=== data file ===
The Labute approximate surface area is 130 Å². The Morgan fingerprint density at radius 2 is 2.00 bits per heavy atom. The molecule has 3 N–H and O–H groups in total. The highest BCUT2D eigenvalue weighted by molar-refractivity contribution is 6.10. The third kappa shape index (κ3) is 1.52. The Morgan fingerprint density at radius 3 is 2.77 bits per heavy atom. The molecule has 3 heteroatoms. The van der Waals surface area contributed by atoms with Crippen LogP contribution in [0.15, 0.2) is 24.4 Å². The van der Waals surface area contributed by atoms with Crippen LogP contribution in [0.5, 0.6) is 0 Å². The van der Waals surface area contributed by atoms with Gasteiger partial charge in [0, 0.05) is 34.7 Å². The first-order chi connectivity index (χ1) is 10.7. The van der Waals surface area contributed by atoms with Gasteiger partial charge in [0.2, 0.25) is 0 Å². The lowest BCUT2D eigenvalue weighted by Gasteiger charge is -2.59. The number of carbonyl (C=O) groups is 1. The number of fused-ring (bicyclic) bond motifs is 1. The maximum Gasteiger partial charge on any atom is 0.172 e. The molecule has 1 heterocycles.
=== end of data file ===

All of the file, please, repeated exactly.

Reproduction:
The Labute approximate surface area is 130 Å². The Morgan fingerprint density at radius 2 is 2.00 bits per heavy atom. The molecule has 3 N–H and O–H groups in total. The highest BCUT2D eigenvalue weighted by molar-refractivity contribution is 6.10. The third kappa shape index (κ3) is 1.52. The Morgan fingerprint density at radius 3 is 2.77 bits per heavy atom. The molecule has 3 heteroatoms. The van der Waals surface area contributed by atoms with Crippen LogP contribution in [0.15, 0.2) is 24.4 Å². The van der Waals surface area contributed by atoms with Crippen LogP contribution in [0.5, 0.6) is 0 Å². The van der Waals surface area contributed by atoms with Gasteiger partial charge in [0, 0.05) is 34.7 Å². The first-order chi connectivity index (χ1) is 10.7. The van der Waals surface area contributed by atoms with Gasteiger partial charge in [0.2, 0.25) is 0 Å². The lowest BCUT2D eigenvalue weighted by Gasteiger charge is -2.59. The number of carbonyl (C=O) groups is 1. The number of fused-ring (bicyclic) bond motifs is 1. The maximum Gasteiger partial charge on any atom is 0.172 e. The molecule has 1 heterocycles.